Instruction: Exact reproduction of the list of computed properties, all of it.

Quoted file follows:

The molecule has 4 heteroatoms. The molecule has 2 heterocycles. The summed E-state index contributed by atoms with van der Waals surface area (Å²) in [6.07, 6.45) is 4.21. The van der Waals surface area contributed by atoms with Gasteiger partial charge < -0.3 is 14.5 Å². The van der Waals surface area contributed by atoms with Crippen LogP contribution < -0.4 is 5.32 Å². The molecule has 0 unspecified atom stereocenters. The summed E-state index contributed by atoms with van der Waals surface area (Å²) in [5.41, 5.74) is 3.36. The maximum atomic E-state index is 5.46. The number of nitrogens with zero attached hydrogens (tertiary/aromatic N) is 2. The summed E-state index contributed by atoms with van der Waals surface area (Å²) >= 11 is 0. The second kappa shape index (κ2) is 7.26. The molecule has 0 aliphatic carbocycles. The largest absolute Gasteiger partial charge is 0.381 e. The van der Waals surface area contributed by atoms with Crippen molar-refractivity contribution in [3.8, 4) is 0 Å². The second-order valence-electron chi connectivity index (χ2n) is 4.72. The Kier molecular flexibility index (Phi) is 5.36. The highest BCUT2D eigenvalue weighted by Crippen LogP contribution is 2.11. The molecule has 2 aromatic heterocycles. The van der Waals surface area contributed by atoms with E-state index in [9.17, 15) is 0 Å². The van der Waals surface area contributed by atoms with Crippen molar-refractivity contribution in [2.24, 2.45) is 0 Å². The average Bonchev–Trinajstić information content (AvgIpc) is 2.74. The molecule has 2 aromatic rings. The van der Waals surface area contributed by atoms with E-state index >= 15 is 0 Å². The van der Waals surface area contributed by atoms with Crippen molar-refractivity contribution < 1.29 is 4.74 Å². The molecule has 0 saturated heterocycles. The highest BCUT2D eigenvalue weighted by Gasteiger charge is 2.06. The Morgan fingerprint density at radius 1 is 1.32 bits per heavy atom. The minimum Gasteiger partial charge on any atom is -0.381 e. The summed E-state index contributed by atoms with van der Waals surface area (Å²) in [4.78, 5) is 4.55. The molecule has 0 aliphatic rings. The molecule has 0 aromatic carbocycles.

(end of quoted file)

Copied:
The molecule has 4 heteroatoms. The molecule has 2 heterocycles. The summed E-state index contributed by atoms with van der Waals surface area (Å²) in [6.07, 6.45) is 4.21. The van der Waals surface area contributed by atoms with Gasteiger partial charge < -0.3 is 14.5 Å². The van der Waals surface area contributed by atoms with Crippen LogP contribution < -0.4 is 5.32 Å². The molecule has 0 unspecified atom stereocenters. The summed E-state index contributed by atoms with van der Waals surface area (Å²) in [5.41, 5.74) is 3.36. The maximum atomic E-state index is 5.46. The number of nitrogens with zero attached hydrogens (tertiary/aromatic N) is 2. The summed E-state index contributed by atoms with van der Waals surface area (Å²) >= 11 is 0. The second kappa shape index (κ2) is 7.26. The molecule has 0 aliphatic carbocycles. The largest absolute Gasteiger partial charge is 0.381 e. The van der Waals surface area contributed by atoms with Crippen molar-refractivity contribution in [3.8, 4) is 0 Å². The second-order valence-electron chi connectivity index (χ2n) is 4.72. The Kier molecular flexibility index (Phi) is 5.36. The highest BCUT2D eigenvalue weighted by Crippen LogP contribution is 2.11. The molecule has 2 aromatic heterocycles. The van der Waals surface area contributed by atoms with E-state index in [9.17, 15) is 0 Å². The van der Waals surface area contributed by atoms with Crippen molar-refractivity contribution in [2.24, 2.45) is 0 Å². The average Bonchev–Trinajstić information content (AvgIpc) is 2.74. The molecule has 2 aromatic rings. The van der Waals surface area contributed by atoms with E-state index >= 15 is 0 Å². The van der Waals surface area contributed by atoms with Crippen molar-refractivity contribution < 1.29 is 4.74 Å². The molecule has 0 saturated heterocycles. The highest BCUT2D eigenvalue weighted by Gasteiger charge is 2.06. The Morgan fingerprint density at radius 1 is 1.32 bits per heavy atom. The minimum Gasteiger partial charge on any atom is -0.381 e. The summed E-state index contributed by atoms with van der Waals surface area (Å²) in [4.78, 5) is 4.55. The molecule has 0 aliphatic rings. The molecule has 0 aromatic carbocycles.